The Chair of the Green MEPs also rejected the idea of a Parliament just for the Eurozone, noting that only two countries (the UK and Denmark) have a true opt-out and that in other cases, such as the Schengen Area, there is no special Parliament because there were opt-outs.
On the topic of a “two-speed” Europe, Guy Verhofstadt wants to “go more or less in a single EU, including the Euro as single currency”.
The Greek situation
There were also some comments on the Greek situation.
Guy Verhofstadt regretted that Angela Merkel did not show enough commitment and earlier to solidarity in exchange for reforms. According to him, “Angela Merkel should have gone to Greece two years ago”!
He pointed out that “the real challenges in Greece are not tackled: market not opened, far too big public sector, clientelist system used by both parties.”
Daniel Cohn-Bendit underlined another problem: tax evasion. And also reminded that “European enterprises participated in the corruption in Greece: other countries benefited from the high Greek defence spending, so they said nothing”.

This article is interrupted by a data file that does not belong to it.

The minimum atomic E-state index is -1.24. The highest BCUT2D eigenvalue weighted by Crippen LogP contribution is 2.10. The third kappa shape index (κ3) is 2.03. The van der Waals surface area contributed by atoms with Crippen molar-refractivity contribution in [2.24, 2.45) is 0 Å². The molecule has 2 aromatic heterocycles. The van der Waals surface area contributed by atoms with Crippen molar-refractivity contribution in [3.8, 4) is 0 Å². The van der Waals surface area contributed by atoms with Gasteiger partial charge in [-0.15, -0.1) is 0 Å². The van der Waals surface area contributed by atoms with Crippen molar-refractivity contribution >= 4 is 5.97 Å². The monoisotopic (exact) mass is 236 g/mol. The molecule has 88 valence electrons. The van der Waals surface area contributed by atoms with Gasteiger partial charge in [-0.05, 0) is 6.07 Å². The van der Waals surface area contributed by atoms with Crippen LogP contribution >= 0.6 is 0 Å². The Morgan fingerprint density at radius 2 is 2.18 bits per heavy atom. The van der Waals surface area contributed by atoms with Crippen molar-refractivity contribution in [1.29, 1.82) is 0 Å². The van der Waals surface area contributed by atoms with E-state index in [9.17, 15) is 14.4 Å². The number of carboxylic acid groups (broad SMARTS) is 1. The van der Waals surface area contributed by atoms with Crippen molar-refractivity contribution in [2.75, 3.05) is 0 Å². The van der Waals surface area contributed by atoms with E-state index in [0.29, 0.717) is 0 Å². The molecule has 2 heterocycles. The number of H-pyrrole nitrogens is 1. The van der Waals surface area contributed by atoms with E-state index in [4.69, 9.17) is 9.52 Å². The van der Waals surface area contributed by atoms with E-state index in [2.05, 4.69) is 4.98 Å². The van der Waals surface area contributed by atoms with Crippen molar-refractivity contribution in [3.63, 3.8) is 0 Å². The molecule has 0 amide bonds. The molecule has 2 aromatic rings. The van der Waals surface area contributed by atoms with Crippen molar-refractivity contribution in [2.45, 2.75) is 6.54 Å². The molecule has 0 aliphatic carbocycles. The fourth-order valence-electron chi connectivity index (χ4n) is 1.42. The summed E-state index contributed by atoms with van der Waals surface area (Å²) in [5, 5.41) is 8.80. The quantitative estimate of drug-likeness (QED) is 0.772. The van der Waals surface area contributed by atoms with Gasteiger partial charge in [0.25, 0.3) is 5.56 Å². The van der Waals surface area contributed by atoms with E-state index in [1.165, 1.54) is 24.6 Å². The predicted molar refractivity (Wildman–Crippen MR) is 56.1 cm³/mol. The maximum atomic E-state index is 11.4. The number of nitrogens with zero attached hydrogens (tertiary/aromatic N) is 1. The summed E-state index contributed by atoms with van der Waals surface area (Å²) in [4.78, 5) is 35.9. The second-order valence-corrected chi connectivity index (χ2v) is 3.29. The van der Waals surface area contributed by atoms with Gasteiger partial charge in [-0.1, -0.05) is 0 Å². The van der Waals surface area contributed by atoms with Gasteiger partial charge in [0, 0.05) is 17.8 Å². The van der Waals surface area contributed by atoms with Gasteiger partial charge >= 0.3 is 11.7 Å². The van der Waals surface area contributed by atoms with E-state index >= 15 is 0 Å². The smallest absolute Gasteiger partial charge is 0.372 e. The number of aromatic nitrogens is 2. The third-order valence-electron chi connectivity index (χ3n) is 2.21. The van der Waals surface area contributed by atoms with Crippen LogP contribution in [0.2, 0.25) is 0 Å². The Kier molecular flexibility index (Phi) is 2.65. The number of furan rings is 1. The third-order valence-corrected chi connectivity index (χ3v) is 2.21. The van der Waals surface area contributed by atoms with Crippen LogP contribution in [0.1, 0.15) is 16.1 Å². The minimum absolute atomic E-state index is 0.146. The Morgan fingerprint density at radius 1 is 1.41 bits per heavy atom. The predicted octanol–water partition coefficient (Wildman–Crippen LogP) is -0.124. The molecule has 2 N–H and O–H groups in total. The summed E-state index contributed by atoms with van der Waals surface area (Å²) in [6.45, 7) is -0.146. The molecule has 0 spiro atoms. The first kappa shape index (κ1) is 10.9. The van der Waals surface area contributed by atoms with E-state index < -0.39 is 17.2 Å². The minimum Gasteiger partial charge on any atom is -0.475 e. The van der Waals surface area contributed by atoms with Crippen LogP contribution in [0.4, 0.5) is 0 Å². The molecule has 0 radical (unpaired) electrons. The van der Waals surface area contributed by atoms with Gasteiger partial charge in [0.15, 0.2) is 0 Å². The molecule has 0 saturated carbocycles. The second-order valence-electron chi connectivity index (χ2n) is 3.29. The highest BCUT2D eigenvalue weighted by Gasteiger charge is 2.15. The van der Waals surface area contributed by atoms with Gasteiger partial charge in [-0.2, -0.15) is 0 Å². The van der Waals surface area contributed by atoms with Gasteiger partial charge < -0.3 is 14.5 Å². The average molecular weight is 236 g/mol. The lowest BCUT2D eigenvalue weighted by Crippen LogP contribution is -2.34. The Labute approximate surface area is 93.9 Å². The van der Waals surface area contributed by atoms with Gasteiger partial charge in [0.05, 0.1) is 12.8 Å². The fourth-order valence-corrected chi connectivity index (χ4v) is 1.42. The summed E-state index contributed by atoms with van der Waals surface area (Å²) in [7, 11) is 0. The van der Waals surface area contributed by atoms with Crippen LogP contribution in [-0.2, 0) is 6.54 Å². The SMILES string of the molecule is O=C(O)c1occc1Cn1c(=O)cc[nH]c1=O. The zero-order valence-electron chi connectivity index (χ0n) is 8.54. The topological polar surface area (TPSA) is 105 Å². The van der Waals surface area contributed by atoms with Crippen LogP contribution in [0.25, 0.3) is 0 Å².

Finally, he highlighted the problem of nationalism, which is a big problem for the Greek society and politics.
Conclusion: The need for new prospects
Guy Verhofstadt insisted on the fact that “it is not enough to say to young people that the EU is a peace project, as they didn’t experience the war. We need to tell them how the EU can act positively for their future.”
As for Daniel Cohn-Bendit, he concluded the meeting by declaring that “we want a European Europe, not different nationalist views of Europe”.